Gilmore Girls revival has opportunity to redeem itself

Gilmore Girls first aired on TV in 2000 and was a fan favourite for seven years, wrapping up in 2007.

Not only did this show provide a heart-warming, quirky narrative, but on the surface, the show is a bildungsroman — a coming of age story — for two characters: mother-daughter duo, Rory and Lorelai.

Everyone loves a bildungsroman. There’s a reason why S.E Hinton’s The Outsiders, is still taught in high school and university classes nearly 60 years after it was published. Western culture has an obsession with dissolving innocence.

Gilmore Girls, however, has a bit more depth than the typical bildungsroman. This is mainly because it is women that are coming of age, while the traditional bildungsroman is generally geared towards male protagonists. I’m looking at you, Holden Caulfield.

Gilmore Girls tells the story of a girl who gets pregnant at 16 and must raise a child before she’s become an adult herself. The show starts up when Rory, the daughter, is 16 and Lorelai, her mother, is 32. The audience is subjected to this bizarre mother-daughter relationship, where both parties are, essentially, at the same level of maturity.

I love Gilmore Girls, mainly because it presents some interesting issues regarding feminism and female independence. Lorelai struggles to find a balance between taking care of herself and her daughter without the help of a man, while also yearning for a male companion.

During the first five seasons, before Lorelai ends up with Luke, Lorelai’s love life is somewhat destructive. She fears commitment, but also sticks to her guns when someone mistreats her (Digger could never win her back, the asshole).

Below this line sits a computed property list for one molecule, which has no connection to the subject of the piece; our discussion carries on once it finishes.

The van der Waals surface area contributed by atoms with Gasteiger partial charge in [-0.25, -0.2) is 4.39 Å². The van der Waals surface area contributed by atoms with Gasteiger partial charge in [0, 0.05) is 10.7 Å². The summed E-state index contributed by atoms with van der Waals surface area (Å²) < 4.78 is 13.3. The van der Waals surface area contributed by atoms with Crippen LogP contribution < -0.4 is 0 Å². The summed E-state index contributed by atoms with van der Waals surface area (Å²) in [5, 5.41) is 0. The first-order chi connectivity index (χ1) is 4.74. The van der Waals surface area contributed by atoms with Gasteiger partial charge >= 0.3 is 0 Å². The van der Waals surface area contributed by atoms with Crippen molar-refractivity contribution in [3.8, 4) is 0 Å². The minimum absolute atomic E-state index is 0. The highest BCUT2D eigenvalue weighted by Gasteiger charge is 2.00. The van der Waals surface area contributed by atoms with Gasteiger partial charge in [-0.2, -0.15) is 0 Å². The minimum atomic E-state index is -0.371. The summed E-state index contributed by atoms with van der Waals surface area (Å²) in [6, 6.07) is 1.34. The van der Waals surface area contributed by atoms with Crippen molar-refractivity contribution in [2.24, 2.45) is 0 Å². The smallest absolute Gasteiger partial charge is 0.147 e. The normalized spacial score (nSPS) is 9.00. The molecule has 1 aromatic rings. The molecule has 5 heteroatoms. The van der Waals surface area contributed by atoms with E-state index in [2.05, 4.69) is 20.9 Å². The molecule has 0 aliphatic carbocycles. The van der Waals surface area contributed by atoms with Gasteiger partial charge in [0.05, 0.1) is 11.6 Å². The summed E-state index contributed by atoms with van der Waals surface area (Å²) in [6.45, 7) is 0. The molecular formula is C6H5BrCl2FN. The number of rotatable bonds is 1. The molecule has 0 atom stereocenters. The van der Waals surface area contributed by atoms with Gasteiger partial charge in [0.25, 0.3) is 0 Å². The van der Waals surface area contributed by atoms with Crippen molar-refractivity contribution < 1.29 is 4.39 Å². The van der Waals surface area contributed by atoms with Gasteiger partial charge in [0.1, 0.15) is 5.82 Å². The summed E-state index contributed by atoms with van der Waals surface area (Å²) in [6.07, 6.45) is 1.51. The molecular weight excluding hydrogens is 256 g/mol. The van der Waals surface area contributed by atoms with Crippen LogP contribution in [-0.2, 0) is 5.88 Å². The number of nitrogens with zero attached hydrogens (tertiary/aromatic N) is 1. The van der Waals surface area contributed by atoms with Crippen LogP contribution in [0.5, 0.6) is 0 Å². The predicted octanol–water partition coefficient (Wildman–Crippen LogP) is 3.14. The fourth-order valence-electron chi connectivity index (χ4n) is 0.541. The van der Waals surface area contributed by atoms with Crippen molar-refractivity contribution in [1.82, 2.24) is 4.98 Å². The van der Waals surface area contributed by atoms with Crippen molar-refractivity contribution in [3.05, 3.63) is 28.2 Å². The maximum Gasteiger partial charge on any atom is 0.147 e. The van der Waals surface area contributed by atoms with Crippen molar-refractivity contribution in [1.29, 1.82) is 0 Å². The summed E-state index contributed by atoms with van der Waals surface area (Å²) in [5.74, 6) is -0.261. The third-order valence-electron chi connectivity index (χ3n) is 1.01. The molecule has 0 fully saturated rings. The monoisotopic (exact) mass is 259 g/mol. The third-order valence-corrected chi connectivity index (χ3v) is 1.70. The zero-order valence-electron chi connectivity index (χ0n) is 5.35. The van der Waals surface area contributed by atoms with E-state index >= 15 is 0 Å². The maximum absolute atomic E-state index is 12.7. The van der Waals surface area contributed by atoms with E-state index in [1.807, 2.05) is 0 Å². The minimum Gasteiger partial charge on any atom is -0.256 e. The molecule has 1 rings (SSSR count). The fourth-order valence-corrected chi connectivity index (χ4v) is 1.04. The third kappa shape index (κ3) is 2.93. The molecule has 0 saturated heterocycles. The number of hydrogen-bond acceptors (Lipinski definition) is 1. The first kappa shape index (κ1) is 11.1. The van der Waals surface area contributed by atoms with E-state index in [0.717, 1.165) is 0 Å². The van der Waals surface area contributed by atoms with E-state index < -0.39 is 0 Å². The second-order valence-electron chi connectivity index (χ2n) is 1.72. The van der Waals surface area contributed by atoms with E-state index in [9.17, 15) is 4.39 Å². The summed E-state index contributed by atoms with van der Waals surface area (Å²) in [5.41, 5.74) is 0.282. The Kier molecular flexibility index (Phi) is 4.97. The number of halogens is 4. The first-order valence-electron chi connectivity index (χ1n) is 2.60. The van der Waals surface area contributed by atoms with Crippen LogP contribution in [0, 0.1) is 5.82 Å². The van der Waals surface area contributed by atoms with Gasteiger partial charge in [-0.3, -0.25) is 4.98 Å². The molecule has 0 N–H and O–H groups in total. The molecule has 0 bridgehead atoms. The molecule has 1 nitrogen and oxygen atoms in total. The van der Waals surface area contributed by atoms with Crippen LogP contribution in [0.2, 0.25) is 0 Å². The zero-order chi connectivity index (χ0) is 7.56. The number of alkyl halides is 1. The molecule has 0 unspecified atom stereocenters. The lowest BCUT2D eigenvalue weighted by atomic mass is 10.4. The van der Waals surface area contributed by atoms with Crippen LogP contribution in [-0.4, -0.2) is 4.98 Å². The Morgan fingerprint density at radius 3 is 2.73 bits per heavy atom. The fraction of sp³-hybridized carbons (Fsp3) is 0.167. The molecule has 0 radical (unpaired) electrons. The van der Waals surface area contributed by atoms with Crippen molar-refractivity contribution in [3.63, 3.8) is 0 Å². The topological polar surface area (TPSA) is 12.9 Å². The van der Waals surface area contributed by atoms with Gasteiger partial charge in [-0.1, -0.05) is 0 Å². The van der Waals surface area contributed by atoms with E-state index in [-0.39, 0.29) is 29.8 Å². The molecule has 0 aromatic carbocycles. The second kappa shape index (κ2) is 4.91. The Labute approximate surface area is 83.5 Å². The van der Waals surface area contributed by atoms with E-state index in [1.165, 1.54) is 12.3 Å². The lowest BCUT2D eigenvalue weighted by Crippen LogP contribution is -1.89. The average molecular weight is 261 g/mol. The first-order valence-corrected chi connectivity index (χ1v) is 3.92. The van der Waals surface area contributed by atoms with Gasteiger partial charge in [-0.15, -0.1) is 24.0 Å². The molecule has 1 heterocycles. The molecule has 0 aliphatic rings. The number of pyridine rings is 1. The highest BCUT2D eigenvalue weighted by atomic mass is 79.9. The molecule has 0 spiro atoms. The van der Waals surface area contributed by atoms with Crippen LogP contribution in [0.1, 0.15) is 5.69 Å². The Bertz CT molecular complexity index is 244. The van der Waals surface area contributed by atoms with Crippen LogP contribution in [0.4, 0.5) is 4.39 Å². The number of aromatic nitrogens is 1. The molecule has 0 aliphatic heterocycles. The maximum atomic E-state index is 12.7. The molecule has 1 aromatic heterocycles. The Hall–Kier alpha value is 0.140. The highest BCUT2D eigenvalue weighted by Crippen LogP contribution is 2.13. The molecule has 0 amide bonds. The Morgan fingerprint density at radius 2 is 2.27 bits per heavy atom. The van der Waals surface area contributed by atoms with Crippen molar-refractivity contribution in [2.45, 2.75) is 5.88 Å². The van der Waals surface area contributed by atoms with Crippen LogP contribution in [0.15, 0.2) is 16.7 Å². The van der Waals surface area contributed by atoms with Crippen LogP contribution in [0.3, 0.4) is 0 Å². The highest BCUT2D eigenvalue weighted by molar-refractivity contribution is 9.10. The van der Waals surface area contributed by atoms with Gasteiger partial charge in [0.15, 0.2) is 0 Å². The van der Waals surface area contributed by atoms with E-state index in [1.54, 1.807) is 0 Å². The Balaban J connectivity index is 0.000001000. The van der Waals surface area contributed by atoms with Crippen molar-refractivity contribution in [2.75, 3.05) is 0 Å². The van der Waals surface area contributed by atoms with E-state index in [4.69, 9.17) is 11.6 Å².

Although her parenting tactics can be a bit questionable — regarding Rory as her best friend first and her daughter second — Gilmore Girls was desperately trying to be progressive in the early 2000’s. And for that, I applaud them.

There still lies a problem, however.

While Lorelai and Rory were trying hard to maintain the “I don’t need a man” mentality, several other issues in the series seemed to overshadow the positive feminist approach.

Let’s talk about Lane’s mom, Mrs. Kim, and the blatant racism that coincided with her character. Mrs. Kim’s character upholds the stereotypical Asian parent trope — strict, oppressive, controlling and only concerned with her daughter’s educational success. The majority of their mother-daughter relationship consists of Mrs. Kim trying to fine Lane a “good, Korean husband.”

In general, the show really only featured white characters, with the exception of Michele. Even then, he was consistently “othered” and also made to be the source of many jokes, quite frankly, because his French accent was hard to understand.

Let’s also talk about the gay jokes. In the beginning of the series, Lorelai accuses Dean of being gay in a lighthearted tongue-and-cheek kind of way. Luke also calls Kirk gay for holding his girlfriend’s purse. Any time a male character displayed any stereotypically feminine qualities, they were subjected to teasing or having their sexuality questioned.

All of these homophobic jokes are made to be lighthearted, but that just doesn’t exist in TV anymore. TV today celebrates diverse sexualities, while Gilmore Girls revolved around heteronormativity.

The point is, watching this series in 2016 can be painful to anyone who respects political correctness, or to anyone who celebrates Hollywood’s newer approach to tell the stories of characters who aren’t straight, white, cisgendered people.

Now, fans are gearing up for the revival, which is set to air on Netflix this Friday. I’m also one of those fans that’s bursting with excitement.

I love the story of Lorelai and Rory. I love their friendship. I love the feminist ideology that lies in telling the story of a successful single mom who owns her own business.

But what I’m most excited for is to see this story told in 2016, a time where making gay jokes and being racist on TV isn’t as acceptable as it was in the early 2000’s. I acknowledge that Gilmore Girls existed in a time when the majority of people thought this was okay and that this was acceptable humour.

I’m hopeful that the revival will still feature several cups of coffee, fast-paced dialogue, Miss Patty’s town gossip, Luke’s pessimism and jokes that don’t uphold the marginalization of certain groups.

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